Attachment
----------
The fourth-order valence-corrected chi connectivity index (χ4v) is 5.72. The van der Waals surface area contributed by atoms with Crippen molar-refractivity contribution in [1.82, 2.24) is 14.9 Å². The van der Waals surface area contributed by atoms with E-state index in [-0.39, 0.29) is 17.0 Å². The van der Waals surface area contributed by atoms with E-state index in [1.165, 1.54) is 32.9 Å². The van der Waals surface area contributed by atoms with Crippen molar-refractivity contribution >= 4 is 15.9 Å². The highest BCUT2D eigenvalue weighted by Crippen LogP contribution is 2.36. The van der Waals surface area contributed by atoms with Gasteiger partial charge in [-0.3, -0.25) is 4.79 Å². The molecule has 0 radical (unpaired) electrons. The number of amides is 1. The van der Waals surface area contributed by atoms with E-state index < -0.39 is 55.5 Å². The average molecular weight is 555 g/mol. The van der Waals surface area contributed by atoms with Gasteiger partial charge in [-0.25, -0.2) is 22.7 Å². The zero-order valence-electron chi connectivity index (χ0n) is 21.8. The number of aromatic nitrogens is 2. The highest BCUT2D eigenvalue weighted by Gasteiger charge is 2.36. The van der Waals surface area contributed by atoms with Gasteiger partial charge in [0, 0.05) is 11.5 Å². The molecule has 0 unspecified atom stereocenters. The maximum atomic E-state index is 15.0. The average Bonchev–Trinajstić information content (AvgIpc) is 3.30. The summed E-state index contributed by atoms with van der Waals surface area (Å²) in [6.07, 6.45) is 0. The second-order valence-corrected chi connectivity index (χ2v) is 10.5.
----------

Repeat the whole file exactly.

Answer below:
The fourth-order valence-corrected chi connectivity index (χ4v) is 5.72. The van der Waals surface area contributed by atoms with Crippen molar-refractivity contribution in [1.82, 2.24) is 14.9 Å². The van der Waals surface area contributed by atoms with E-state index in [-0.39, 0.29) is 17.0 Å². The van der Waals surface area contributed by atoms with E-state index in [1.165, 1.54) is 32.9 Å². The van der Waals surface area contributed by atoms with Crippen molar-refractivity contribution >= 4 is 15.9 Å². The highest BCUT2D eigenvalue weighted by Crippen LogP contribution is 2.36. The van der Waals surface area contributed by atoms with Gasteiger partial charge in [-0.3, -0.25) is 4.79 Å². The molecule has 0 radical (unpaired) electrons. The number of amides is 1. The van der Waals surface area contributed by atoms with E-state index < -0.39 is 55.5 Å². The average molecular weight is 555 g/mol. The van der Waals surface area contributed by atoms with Gasteiger partial charge in [-0.25, -0.2) is 22.7 Å². The zero-order valence-electron chi connectivity index (χ0n) is 21.8. The number of aromatic nitrogens is 2. The highest BCUT2D eigenvalue weighted by Gasteiger charge is 2.36. The van der Waals surface area contributed by atoms with Gasteiger partial charge in [0, 0.05) is 11.5 Å². The molecule has 0 unspecified atom stereocenters. The maximum atomic E-state index is 15.0. The average Bonchev–Trinajstić information content (AvgIpc) is 3.30. The summed E-state index contributed by atoms with van der Waals surface area (Å²) in [6.07, 6.45) is 0. The second-order valence-corrected chi connectivity index (χ2v) is 10.5.